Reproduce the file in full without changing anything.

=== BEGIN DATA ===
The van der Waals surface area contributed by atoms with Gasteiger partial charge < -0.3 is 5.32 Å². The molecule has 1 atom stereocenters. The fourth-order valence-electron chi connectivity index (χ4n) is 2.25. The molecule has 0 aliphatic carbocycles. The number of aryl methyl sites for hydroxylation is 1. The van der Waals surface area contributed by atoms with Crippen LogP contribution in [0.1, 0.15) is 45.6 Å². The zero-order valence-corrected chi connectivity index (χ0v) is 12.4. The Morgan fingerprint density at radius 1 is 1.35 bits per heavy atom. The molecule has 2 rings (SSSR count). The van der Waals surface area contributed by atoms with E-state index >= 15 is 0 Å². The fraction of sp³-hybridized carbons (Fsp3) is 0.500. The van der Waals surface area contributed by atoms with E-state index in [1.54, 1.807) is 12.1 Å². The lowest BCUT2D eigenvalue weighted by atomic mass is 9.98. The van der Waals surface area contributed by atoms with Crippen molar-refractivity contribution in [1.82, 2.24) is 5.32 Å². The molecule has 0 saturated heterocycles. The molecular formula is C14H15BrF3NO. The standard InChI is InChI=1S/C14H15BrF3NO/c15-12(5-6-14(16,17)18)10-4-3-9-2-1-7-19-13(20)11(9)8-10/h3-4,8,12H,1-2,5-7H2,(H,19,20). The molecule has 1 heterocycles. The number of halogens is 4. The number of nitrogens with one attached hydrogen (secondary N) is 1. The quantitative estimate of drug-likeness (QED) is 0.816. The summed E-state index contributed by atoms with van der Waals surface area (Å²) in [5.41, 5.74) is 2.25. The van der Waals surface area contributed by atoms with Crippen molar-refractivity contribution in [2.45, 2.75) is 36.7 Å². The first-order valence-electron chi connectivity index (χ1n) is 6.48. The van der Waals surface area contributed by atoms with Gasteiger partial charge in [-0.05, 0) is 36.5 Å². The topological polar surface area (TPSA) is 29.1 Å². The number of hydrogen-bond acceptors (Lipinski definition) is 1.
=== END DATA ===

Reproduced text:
The van der Waals surface area contributed by atoms with Gasteiger partial charge < -0.3 is 5.32 Å². The molecule has 1 atom stereocenters. The fourth-order valence-electron chi connectivity index (χ4n) is 2.25. The molecule has 0 aliphatic carbocycles. The number of aryl methyl sites for hydroxylation is 1. The van der Waals surface area contributed by atoms with Crippen LogP contribution in [0.1, 0.15) is 45.6 Å². The zero-order valence-corrected chi connectivity index (χ0v) is 12.4. The Morgan fingerprint density at radius 1 is 1.35 bits per heavy atom. The molecule has 2 rings (SSSR count). The van der Waals surface area contributed by atoms with E-state index >= 15 is 0 Å². The fraction of sp³-hybridized carbons (Fsp3) is 0.500. The van der Waals surface area contributed by atoms with E-state index in [1.54, 1.807) is 12.1 Å². The lowest BCUT2D eigenvalue weighted by atomic mass is 9.98. The van der Waals surface area contributed by atoms with Crippen molar-refractivity contribution in [1.82, 2.24) is 5.32 Å². The molecule has 0 saturated heterocycles. The molecular formula is C14H15BrF3NO. The standard InChI is InChI=1S/C14H15BrF3NO/c15-12(5-6-14(16,17)18)10-4-3-9-2-1-7-19-13(20)11(9)8-10/h3-4,8,12H,1-2,5-7H2,(H,19,20). The molecule has 1 heterocycles. The number of halogens is 4. The number of nitrogens with one attached hydrogen (secondary N) is 1. The quantitative estimate of drug-likeness (QED) is 0.816. The summed E-state index contributed by atoms with van der Waals surface area (Å²) in [5.41, 5.74) is 2.25. The van der Waals surface area contributed by atoms with Crippen molar-refractivity contribution in [2.45, 2.75) is 36.7 Å². The first-order valence-electron chi connectivity index (χ1n) is 6.48. The van der Waals surface area contributed by atoms with Gasteiger partial charge in [-0.05, 0) is 36.5 Å². The topological polar surface area (TPSA) is 29.1 Å². The number of hydrogen-bond acceptors (Lipinski definition) is 1.